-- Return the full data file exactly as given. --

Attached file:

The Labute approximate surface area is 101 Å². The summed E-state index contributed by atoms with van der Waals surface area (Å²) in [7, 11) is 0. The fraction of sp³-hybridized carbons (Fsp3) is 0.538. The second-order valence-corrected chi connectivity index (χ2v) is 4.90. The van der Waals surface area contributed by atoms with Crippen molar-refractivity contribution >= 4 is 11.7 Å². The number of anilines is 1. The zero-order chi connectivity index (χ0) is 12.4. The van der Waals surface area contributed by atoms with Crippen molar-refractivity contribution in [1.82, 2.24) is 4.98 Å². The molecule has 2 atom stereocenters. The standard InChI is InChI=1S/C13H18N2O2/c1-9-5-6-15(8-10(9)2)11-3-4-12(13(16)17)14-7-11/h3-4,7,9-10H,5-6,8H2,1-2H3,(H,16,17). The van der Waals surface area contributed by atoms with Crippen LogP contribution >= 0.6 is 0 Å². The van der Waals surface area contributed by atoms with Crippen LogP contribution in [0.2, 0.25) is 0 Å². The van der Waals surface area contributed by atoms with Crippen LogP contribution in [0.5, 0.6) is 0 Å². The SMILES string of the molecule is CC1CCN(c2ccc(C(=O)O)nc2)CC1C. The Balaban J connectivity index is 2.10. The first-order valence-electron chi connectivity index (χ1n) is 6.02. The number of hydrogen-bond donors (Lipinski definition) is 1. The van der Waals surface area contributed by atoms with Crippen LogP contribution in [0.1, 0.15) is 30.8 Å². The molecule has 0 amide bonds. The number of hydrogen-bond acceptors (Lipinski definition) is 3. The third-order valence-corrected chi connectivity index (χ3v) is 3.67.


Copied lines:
The Labute approximate surface area is 101 Å². The summed E-state index contributed by atoms with van der Waals surface area (Å²) in [7, 11) is 0. The fraction of sp³-hybridized carbons (Fsp3) is 0.538. The second-order valence-corrected chi connectivity index (χ2v) is 4.90. The van der Waals surface area contributed by atoms with Crippen molar-refractivity contribution >= 4 is 11.7 Å². The number of anilines is 1. The zero-order chi connectivity index (χ0) is 12.4. The van der Waals surface area contributed by atoms with Crippen molar-refractivity contribution in [1.82, 2.24) is 4.98 Å². The molecule has 2 atom stereocenters. The standard InChI is InChI=1S/C13H18N2O2/c1-9-5-6-15(8-10(9)2)11-3-4-12(13(16)17)14-7-11/h3-4,7,9-10H,5-6,8H2,1-2H3,(H,16,17). The van der Waals surface area contributed by atoms with Crippen LogP contribution >= 0.6 is 0 Å². The van der Waals surface area contributed by atoms with Crippen LogP contribution in [0.2, 0.25) is 0 Å². The van der Waals surface area contributed by atoms with Crippen LogP contribution in [0.5, 0.6) is 0 Å². The SMILES string of the molecule is CC1CCN(c2ccc(C(=O)O)nc2)CC1C. The Balaban J connectivity index is 2.10. The first-order valence-electron chi connectivity index (χ1n) is 6.02. The number of hydrogen-bond donors (Lipinski definition) is 1. The van der Waals surface area contributed by atoms with Crippen LogP contribution in [0.1, 0.15) is 30.8 Å². The molecule has 0 amide bonds. The number of hydrogen-bond acceptors (Lipinski definition) is 3. The third-order valence-corrected chi connectivity index (χ3v) is 3.67.